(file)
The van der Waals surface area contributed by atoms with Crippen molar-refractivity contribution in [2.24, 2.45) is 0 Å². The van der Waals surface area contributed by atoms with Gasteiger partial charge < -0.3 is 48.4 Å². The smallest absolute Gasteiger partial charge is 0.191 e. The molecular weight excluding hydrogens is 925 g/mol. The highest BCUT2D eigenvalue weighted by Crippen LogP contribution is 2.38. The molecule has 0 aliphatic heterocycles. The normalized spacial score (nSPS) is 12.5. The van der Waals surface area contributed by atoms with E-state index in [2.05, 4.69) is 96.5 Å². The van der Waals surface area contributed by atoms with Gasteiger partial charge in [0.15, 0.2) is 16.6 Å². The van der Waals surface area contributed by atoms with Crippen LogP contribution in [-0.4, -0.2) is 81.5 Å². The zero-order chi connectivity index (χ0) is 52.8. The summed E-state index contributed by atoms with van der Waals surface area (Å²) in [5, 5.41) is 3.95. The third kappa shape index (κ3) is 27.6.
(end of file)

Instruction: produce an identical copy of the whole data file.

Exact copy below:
The van der Waals surface area contributed by atoms with Crippen molar-refractivity contribution in [2.24, 2.45) is 0 Å². The van der Waals surface area contributed by atoms with Gasteiger partial charge < -0.3 is 48.4 Å². The smallest absolute Gasteiger partial charge is 0.191 e. The molecular weight excluding hydrogens is 925 g/mol. The highest BCUT2D eigenvalue weighted by Crippen LogP contribution is 2.38. The molecule has 0 aliphatic heterocycles. The normalized spacial score (nSPS) is 12.5. The van der Waals surface area contributed by atoms with E-state index in [2.05, 4.69) is 96.5 Å². The van der Waals surface area contributed by atoms with Gasteiger partial charge in [0.15, 0.2) is 16.6 Å². The van der Waals surface area contributed by atoms with Crippen LogP contribution in [-0.4, -0.2) is 81.5 Å². The zero-order chi connectivity index (χ0) is 52.8. The summed E-state index contributed by atoms with van der Waals surface area (Å²) in [5, 5.41) is 3.95. The third kappa shape index (κ3) is 27.6.